CANADA, U.K. USING CETA AS NEW TRADE MODEL: The leaders of Canada and Britain say the two countries are working towards a new bilateral free trade deal to take effect after the United Kingdom leaves the European Union. Prime Minister Justin Trudeau and British Prime Minister Theresa May say the template for a deal would be the long-heralded Comprehensive Economic Trade Agreement, or CETA, that comes largely into effect this week between Canada and the EU. The Canada-EU trade deal eliminates well over 90 per cent of all barriers in trade between Canada and the European Union.
QUEBEC MAN IN AMBER ALERT CASE CHARGED: A 41-year-old man who was the subject of an Amber Alert involving his six-year-old son was charged on Monday in the slaying of the child’s mother. The single charge of second-degree murder was filed at the courthouse in Saint-Jerome, Que. It is unclear, however, when the suspect will appear in court as he is hospitalized in Ontario after an alleged suicide attempt. Police issued an Amber Alert on Thursday after the boy’s mother was found dead inside a home in Saint-Eustache, Que., north of Montreal. The child and his father were stopped by police in eastern Ontario nearly 24 hours later.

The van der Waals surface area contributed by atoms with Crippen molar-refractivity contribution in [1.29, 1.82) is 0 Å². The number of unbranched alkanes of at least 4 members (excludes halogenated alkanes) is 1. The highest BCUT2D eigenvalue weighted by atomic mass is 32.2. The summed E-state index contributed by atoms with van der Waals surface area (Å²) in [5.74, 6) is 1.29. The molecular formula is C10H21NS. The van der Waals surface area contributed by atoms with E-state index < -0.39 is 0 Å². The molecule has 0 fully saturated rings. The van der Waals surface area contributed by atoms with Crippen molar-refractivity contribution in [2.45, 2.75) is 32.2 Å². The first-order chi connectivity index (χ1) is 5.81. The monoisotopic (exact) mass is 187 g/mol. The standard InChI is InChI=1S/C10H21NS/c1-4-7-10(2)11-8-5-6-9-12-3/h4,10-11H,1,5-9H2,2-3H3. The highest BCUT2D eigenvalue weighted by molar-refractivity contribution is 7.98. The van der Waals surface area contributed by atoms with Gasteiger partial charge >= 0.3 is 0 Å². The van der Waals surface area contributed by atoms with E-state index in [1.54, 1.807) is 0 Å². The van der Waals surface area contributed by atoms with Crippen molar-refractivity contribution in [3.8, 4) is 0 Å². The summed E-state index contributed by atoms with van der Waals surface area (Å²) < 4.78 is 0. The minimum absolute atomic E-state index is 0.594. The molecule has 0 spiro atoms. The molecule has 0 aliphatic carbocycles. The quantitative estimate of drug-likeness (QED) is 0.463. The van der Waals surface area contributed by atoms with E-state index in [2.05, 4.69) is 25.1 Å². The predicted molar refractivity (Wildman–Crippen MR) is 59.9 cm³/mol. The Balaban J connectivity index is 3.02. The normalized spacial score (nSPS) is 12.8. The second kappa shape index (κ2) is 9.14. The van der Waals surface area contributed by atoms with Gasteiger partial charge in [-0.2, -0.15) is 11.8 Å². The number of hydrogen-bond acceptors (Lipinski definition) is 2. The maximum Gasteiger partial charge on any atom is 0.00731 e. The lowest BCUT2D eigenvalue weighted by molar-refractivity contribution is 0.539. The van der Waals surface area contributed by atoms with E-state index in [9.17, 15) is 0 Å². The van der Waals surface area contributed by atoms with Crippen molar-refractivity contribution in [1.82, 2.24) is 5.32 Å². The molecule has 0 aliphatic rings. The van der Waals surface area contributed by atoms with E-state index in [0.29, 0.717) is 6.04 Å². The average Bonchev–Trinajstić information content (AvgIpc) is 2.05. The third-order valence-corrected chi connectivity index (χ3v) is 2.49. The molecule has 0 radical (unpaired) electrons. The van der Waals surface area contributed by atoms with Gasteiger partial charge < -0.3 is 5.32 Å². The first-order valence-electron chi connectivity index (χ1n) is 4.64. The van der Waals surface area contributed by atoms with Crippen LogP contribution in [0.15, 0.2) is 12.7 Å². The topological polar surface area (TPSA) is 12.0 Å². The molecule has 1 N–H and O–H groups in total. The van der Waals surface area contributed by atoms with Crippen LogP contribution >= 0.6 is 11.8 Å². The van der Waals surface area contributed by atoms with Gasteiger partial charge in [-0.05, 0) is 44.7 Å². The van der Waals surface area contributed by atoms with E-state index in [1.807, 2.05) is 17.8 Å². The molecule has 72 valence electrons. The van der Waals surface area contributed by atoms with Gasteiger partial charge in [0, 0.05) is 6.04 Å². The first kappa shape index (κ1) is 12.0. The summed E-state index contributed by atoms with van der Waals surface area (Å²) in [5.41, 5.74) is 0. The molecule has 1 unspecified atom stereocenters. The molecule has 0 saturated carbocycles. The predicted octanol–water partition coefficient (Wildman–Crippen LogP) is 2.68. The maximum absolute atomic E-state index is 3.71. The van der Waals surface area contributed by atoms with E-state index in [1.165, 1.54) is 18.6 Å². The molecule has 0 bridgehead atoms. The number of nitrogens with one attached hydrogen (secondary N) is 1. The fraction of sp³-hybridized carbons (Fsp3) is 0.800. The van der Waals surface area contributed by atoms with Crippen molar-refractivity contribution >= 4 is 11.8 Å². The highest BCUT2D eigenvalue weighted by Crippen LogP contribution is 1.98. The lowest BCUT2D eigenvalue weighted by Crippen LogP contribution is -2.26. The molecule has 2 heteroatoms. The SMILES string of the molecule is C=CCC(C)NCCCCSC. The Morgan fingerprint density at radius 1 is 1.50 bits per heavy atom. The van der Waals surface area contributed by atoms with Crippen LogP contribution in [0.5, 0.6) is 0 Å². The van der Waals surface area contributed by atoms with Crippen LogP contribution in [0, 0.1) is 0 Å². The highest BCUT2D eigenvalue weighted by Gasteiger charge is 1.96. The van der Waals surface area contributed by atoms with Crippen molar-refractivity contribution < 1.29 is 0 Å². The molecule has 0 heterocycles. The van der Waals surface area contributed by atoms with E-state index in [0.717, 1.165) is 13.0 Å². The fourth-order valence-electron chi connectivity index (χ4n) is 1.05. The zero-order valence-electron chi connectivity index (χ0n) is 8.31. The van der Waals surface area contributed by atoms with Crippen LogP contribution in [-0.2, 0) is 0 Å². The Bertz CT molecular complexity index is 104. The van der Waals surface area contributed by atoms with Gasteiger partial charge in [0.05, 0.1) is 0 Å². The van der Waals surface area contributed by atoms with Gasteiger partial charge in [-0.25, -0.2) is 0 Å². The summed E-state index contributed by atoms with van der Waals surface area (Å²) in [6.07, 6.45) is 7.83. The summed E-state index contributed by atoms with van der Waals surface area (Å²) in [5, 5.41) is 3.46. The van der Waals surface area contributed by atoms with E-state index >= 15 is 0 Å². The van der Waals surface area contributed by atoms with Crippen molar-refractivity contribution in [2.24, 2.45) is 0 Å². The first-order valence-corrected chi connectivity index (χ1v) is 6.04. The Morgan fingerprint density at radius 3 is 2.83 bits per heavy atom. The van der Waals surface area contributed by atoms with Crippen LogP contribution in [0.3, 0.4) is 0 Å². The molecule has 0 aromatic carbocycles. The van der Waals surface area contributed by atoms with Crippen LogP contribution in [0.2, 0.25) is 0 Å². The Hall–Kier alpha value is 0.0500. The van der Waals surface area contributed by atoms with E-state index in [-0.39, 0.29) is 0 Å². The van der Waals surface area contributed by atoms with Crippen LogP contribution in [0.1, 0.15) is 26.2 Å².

EQUIFAX TO UPDATE CANADIANS ON CYBERATTACK: Equifax Canada said Monday it plans to provide an update this week on the impact of its massive data breach, but would not say how many individuals north of the border may have had their personal information compromised. The credit data company told The Canadian Press that it is working with Canada’s privacy watchdog, which announced an investigation into the cyberattack on Friday. The privacy commissioner said Friday that Equifax has committed to contacting Canadians whose data may be at risk, in writing, as soon as possible, and to provide them with free credit monitoring.